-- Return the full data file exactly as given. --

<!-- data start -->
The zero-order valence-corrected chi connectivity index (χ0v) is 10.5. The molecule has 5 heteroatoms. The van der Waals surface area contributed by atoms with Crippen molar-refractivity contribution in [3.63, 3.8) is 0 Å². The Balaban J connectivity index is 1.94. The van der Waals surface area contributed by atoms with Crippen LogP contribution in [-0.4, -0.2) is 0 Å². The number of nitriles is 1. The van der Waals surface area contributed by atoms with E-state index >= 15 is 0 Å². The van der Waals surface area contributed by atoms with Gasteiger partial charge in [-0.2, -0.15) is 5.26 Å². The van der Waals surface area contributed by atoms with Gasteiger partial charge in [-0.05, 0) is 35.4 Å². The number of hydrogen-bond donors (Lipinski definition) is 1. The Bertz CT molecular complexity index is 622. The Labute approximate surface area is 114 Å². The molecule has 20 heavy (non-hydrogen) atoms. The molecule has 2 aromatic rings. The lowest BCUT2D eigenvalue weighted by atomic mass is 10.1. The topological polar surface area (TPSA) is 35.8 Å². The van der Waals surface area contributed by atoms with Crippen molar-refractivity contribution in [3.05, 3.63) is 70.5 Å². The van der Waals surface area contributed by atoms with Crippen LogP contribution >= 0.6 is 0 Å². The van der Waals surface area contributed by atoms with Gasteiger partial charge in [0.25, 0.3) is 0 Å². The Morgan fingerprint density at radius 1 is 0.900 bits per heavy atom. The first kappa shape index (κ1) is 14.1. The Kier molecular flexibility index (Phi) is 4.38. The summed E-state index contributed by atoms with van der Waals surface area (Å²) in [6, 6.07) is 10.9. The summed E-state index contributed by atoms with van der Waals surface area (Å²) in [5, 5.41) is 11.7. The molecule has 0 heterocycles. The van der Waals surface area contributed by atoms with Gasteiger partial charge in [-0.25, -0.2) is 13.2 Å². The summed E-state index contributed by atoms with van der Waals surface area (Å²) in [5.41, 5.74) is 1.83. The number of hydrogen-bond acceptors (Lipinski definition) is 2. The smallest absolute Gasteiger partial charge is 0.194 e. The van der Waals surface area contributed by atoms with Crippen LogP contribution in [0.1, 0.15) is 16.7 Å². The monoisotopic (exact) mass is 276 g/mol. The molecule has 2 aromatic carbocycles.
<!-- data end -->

The zero-order valence-corrected chi connectivity index (χ0v) is 10.5. The molecule has 5 heteroatoms. The van der Waals surface area contributed by atoms with Crippen molar-refractivity contribution in [3.63, 3.8) is 0 Å². The Balaban J connectivity index is 1.94. The van der Waals surface area contributed by atoms with Crippen LogP contribution in [-0.4, -0.2) is 0 Å². The number of nitriles is 1. The van der Waals surface area contributed by atoms with E-state index >= 15 is 0 Å². The van der Waals surface area contributed by atoms with Gasteiger partial charge in [-0.2, -0.15) is 5.26 Å². The van der Waals surface area contributed by atoms with Gasteiger partial charge in [-0.05, 0) is 35.4 Å². The number of hydrogen-bond donors (Lipinski definition) is 1. The Bertz CT molecular complexity index is 622. The Labute approximate surface area is 114 Å². The molecule has 20 heavy (non-hydrogen) atoms. The molecule has 2 aromatic rings. The lowest BCUT2D eigenvalue weighted by atomic mass is 10.1. The topological polar surface area (TPSA) is 35.8 Å². The van der Waals surface area contributed by atoms with Crippen molar-refractivity contribution in [3.05, 3.63) is 70.5 Å². The van der Waals surface area contributed by atoms with Crippen LogP contribution >= 0.6 is 0 Å². The van der Waals surface area contributed by atoms with Gasteiger partial charge in [0.25, 0.3) is 0 Å². The Morgan fingerprint density at radius 1 is 0.900 bits per heavy atom. The first kappa shape index (κ1) is 14.1. The Kier molecular flexibility index (Phi) is 4.38. The summed E-state index contributed by atoms with van der Waals surface area (Å²) in [6, 6.07) is 10.9. The summed E-state index contributed by atoms with van der Waals surface area (Å²) in [5, 5.41) is 11.7. The molecule has 0 heterocycles. The van der Waals surface area contributed by atoms with Gasteiger partial charge in [-0.25, -0.2) is 13.2 Å². The summed E-state index contributed by atoms with van der Waals surface area (Å²) in [5.41, 5.74) is 1.83. The number of hydrogen-bond acceptors (Lipinski definition) is 2. The smallest absolute Gasteiger partial charge is 0.194 e. The van der Waals surface area contributed by atoms with Crippen LogP contribution in [0.1, 0.15) is 16.7 Å². The monoisotopic (exact) mass is 276 g/mol. The molecule has 2 aromatic carbocycles.